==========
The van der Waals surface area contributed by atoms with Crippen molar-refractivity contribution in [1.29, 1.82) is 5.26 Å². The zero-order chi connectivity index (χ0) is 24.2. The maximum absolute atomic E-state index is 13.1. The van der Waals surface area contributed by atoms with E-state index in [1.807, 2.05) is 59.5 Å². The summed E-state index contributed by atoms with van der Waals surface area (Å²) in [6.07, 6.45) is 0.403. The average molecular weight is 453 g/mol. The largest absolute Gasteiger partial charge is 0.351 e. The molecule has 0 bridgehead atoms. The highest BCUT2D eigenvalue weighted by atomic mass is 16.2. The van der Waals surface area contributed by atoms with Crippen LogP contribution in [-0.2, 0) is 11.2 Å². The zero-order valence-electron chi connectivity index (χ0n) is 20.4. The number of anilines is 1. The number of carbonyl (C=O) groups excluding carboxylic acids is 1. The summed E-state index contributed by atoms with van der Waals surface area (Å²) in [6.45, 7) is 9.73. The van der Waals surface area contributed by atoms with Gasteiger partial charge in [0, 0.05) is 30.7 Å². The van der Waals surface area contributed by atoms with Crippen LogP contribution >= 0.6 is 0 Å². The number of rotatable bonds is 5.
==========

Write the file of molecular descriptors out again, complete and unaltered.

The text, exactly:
The van der Waals surface area contributed by atoms with Crippen molar-refractivity contribution in [1.29, 1.82) is 5.26 Å². The zero-order chi connectivity index (χ0) is 24.2. The maximum absolute atomic E-state index is 13.1. The van der Waals surface area contributed by atoms with E-state index in [1.807, 2.05) is 59.5 Å². The summed E-state index contributed by atoms with van der Waals surface area (Å²) in [6.07, 6.45) is 0.403. The average molecular weight is 453 g/mol. The largest absolute Gasteiger partial charge is 0.351 e. The molecule has 0 bridgehead atoms. The highest BCUT2D eigenvalue weighted by atomic mass is 16.2. The van der Waals surface area contributed by atoms with Crippen LogP contribution in [-0.2, 0) is 11.2 Å². The zero-order valence-electron chi connectivity index (χ0n) is 20.4. The number of anilines is 1. The number of carbonyl (C=O) groups excluding carboxylic acids is 1. The summed E-state index contributed by atoms with van der Waals surface area (Å²) in [6.45, 7) is 9.73. The van der Waals surface area contributed by atoms with Gasteiger partial charge in [0, 0.05) is 30.7 Å². The van der Waals surface area contributed by atoms with Crippen LogP contribution >= 0.6 is 0 Å². The number of rotatable bonds is 5.